Images: SGA staff and The Maker City
This year’s small-scale manufacturing technical assistance funded by the U.S. Economic Development Administration (EDA) is well underway with a pair of successful visits completed. We recently caught up with two communities we helped in 2016—Knoxville, TN and Youngstown, OH—to learn about their achievements with local makers. Their progress illustrates the potential for high-quality jobs and placemaking opportunities tied to this emerging sector.
The metal worker that welds customized signs out of his garage; the candle maker that appears at the farmers’ market every Saturday; the bustling collaborative that designs and produces apparel. These are all representatives of what we call the maker economy—small-scale manufacturers—that is growing in communities of all sizes as online commerce and new technologies change the way people buy, sell, and produce goods.
It’s these homegrown, unique businesses that can inject vibrancy and bring back hollowed out downtowns by filling vacant storefronts and providing employment opportunities in the neighborhoods people love. The result is a more diverse and resilient economy, high-paying jobs for a broad spectrum of residents, and a uniquely memorable sense of place. Knoxville and Youngstown are two cities being intentional about small-scale manufacturing to the benefit of this growing sector and the community as a whole.
Knoxville made a bold statement when it dubbed itself “The Maker City” back in 2016. Since, city leadership have nurtured the catchy brand and supported new and established manufacturers whenever possible. For example, Mayor Madeline Rogero established a Maker Council to knock down regulatory barriers that impeded the city’s diverse small business community. With that local support, the sophistication of the maker community quickly advanced beyond many other cities. But Knoxville didn’t stop there—the city approached Smart Growth America for technical assistance, with big ambitions to redefine its Magnolia Avenue Warehouse District (MAWD) as a pedestrian-friendly hub of small-scale manufacturing businesses.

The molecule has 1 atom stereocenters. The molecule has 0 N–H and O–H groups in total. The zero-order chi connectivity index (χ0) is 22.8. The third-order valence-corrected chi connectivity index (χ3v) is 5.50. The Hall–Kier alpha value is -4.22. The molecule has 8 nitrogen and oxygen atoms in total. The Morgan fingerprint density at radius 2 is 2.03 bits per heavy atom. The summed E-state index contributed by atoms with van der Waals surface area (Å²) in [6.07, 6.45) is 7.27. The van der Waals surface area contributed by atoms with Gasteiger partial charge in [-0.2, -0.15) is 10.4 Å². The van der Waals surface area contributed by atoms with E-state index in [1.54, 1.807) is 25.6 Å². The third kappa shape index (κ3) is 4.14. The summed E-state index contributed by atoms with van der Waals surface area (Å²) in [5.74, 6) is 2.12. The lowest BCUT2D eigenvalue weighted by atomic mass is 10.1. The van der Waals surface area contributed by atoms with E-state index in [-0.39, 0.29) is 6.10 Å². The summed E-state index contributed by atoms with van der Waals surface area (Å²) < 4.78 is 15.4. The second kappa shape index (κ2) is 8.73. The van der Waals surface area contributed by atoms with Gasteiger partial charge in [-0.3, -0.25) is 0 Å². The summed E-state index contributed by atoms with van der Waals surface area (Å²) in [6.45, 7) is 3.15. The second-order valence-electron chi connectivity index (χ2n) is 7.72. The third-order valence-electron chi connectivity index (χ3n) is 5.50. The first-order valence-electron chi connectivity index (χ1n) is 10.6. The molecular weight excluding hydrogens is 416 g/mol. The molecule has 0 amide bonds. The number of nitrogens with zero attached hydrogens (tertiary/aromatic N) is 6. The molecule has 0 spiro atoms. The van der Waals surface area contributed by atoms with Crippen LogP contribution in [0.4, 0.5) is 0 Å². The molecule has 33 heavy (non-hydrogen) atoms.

Mike White of Bird on the Wire Studios makes personalized signs and installations for local businesses and events. His space doubles as a collaborative makerspace. (Image: SGA staff)
After meeting with an array of stakeholders in Knoxville’s growing small business scene, we learned that the city could spread its vision farther and wider to support makers across the region. We recommended an amplified effort to be THE maker city and intentional real estate development in all corners of the MAWD. The city could also strengthen the support network between makers with direct and purposeful outreach to minority-owned businesses.
The Maker Council has since worked to articulate a vision and goals that are not exclusive to the MAWD, but instead apply to the region as a whole. The Maker City motto—which previously pertained to only a subset of the community—now blankets the region and people are becoming more and more aware of their local businesses.
Meanwhile, the city is pursuing Recode Knoxville—which will loosen restrictions on industrial space citywide—and a major streetscaping and infrastructure improvement project in the MAWD. Buildings in the area are also being acquired for shared workspace and a local entrepreneur has even announced a 10-year plan to build a new ballpark. These investments have resulted in increased foot traffic that the city envisioned from the get-go and the manufacturers in the area—like Mike White, who was able to move out of his garage and into a new business space—are benefitting.
Streetscape vision for the MAWD (Image: City of Knoxville)
Knoxville is also doing its part to build stronger networks within the maker community by getting serious about equity. A new working group called the Knoxville Business Support Network is unearthing a wealth of unique craftspeople by intentionally supporting entrepreneurs and residents in underserved communities and by hosting Etsy craft classes in rural areas. During this year’s Maker Summit, the group helped connect attendees with experts around the region to learn about taxation, law, finance, and marketing. Each of these initiatives is bolstering widespread creativity and entrepreneurship in a way that is more inclusive.